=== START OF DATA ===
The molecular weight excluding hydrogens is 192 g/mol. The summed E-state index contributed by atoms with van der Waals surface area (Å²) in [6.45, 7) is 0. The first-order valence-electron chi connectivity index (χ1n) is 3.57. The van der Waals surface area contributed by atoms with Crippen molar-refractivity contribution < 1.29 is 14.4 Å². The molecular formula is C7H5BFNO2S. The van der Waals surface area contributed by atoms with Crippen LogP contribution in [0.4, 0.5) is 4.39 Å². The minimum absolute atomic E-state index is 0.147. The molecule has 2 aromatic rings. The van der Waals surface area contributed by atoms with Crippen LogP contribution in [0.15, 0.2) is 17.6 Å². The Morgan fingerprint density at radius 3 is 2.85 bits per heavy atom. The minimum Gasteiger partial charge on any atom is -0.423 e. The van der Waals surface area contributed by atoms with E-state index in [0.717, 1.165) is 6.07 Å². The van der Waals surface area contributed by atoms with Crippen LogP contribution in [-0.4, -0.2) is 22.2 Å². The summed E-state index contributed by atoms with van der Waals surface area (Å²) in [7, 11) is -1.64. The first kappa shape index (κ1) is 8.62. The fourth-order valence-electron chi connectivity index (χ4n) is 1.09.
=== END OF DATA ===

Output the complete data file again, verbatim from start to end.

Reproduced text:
The molecular weight excluding hydrogens is 192 g/mol. The summed E-state index contributed by atoms with van der Waals surface area (Å²) in [6.45, 7) is 0. The first-order valence-electron chi connectivity index (χ1n) is 3.57. The van der Waals surface area contributed by atoms with Crippen molar-refractivity contribution < 1.29 is 14.4 Å². The molecular formula is C7H5BFNO2S. The van der Waals surface area contributed by atoms with Crippen LogP contribution in [0.4, 0.5) is 4.39 Å². The minimum absolute atomic E-state index is 0.147. The molecule has 2 aromatic rings. The van der Waals surface area contributed by atoms with Crippen LogP contribution in [0.15, 0.2) is 17.6 Å². The Morgan fingerprint density at radius 3 is 2.85 bits per heavy atom. The minimum Gasteiger partial charge on any atom is -0.423 e. The van der Waals surface area contributed by atoms with E-state index in [0.717, 1.165) is 6.07 Å². The van der Waals surface area contributed by atoms with Crippen LogP contribution in [-0.4, -0.2) is 22.2 Å². The summed E-state index contributed by atoms with van der Waals surface area (Å²) in [7, 11) is -1.64. The first kappa shape index (κ1) is 8.62. The fourth-order valence-electron chi connectivity index (χ4n) is 1.09.